WWW Wednesdays – 22nd May ‘19

WWWWednesdays

Hosted by Taking on a World of Words, this meme is all about the three Ws:

  • What are you currently reading?
  • What did you recently finish reading?
  • What do you think you’ll read next?

Why not join in too?  Leave a comment with your link at Taking on a World of Words and then go blog hopping!


Currently reading

Warlight by Michael Ondaatje (hardcover)

It is 1945, and London is still reeling from years of attritional war. 15-year-old Nathaniel and his sister seem to have been abandoned by their parents in a big house in Putney, and the ruined city is a strange Expressionist jungle after the Blitz, which the teenagers use as their playground. The Black Market and petty criminals are thriving and the two children’s eccentric guardians – nicknamed the Moth and the Darter – are busy smuggling munitions through the darkened London streets, or greyhounds from France through the rivers and canals.

When the children discover that their mother has not gone to Singapore as announced, and is actually engaged in perilous work for British Intelligence – and that the Moth and the Darter are protecting them from harm – the novel darkens and deepens into Nathaniel’s search for the truth: for the mother he lost once and may well lose again.

Michael Ondaatje, one of our greatest living writers, surpasses himself with this vivid, thrilling new novel: a classic adventure with a cast of brilliantly-drawn characters on secret missions through the Suffolk countryside and the London blackout, and one boy’s quest to discover his mother – who she was, and who she really is.

The Enchanted April by Elizabeth von Armin (ebook)

Four very different women respond to an advertisement in The Times appealing to “those who appreciate wisteria and sunshine” to rent a small medieval Italian castle for a month.

Mrs Wilkins and Mrs Arbuthnot, the original two respondents, are joined in their act of escape by the youthful Lady Caroline, whose beauty and general melodiousness have become something of a burden to her, and the formidable Mrs Fisher, who insists that everyone think of her “just as an old lady with a stick” as she sets about imposing her will on the rest. Each one is vaguely unsatisfied with their lot and Mrs Wilkins and Mrs Arbuthnot both have marriages of quiet English unhappiness.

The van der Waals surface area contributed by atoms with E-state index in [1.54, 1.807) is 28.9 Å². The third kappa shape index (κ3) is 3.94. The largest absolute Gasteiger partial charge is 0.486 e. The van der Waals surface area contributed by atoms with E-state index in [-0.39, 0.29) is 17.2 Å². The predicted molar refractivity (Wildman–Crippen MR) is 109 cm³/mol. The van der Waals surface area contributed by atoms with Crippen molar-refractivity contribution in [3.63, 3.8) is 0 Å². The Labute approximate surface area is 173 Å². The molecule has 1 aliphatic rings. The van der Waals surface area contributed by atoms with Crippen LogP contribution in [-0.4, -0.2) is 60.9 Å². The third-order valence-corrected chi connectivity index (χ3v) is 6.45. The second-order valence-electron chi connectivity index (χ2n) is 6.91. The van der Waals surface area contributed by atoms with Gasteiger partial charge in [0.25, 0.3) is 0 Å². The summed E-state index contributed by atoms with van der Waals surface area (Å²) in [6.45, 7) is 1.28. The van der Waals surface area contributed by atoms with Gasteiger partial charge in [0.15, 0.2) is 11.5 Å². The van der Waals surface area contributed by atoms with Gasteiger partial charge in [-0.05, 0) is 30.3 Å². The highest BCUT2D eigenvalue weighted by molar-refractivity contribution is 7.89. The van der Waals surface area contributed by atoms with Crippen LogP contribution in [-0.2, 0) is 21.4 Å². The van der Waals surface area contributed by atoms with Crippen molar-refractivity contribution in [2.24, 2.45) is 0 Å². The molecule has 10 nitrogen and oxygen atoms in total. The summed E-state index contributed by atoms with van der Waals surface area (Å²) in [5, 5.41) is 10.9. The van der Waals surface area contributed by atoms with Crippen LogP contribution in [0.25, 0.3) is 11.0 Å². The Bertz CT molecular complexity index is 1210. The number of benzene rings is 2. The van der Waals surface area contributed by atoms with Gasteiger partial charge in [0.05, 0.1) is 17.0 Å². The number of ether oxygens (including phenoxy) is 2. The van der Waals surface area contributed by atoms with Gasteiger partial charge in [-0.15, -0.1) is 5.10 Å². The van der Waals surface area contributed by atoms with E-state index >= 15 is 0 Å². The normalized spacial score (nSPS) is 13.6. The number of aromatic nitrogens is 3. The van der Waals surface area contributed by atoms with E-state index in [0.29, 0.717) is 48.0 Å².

The climate and the castle eventually start to have an effect on the four women. Their perceptions shift and they wake up to the love in their lives.

Gold Digger: The Remarkable Baby Doe Tabor by Rebecca Rosenberg (eARC, courtesy of the author)

One look at Baby Doe and you know she was meant to be a legend! She was just twenty years old when she came to Colorado to work a gold mine with her new husband. Little did she expect that she’d be abandoned and pregnant and left to manage the gold mine alone. But that didn’t stop her!

She moved to Leadville and fell in love with a married prospector, twice her age. Horace Tabor struck the biggest silver vein in history, divorced his wife and married Baby Doe. Though his new wife was known for her beauty, her fashion, and even her philanthropy, she was never welcomed in polite society.

Discover how the Tabors navigated the worlds of wealth, power, politics, and scandal in the wild days of western mining.


Recently finished

The Long Take by Robin Robertson (audiobook)

Walker, a young Canadian recently demobilised after war and his active service in the Normandy landings and subsequent European operations. Suffering from post-traumatic stress disorder, and unable to face a return to his family home in rural Nova Scotia, he goes in search of freedom, change, anonymity and repair. We follow Walker through a sequence of poems as he moves through post-war American cities of New York, Los Angles and San Francisco. (Review to follow)

Stealing Roses by Heather Cooper (uncorrected proof copy, courtesy of Aliison & Busby)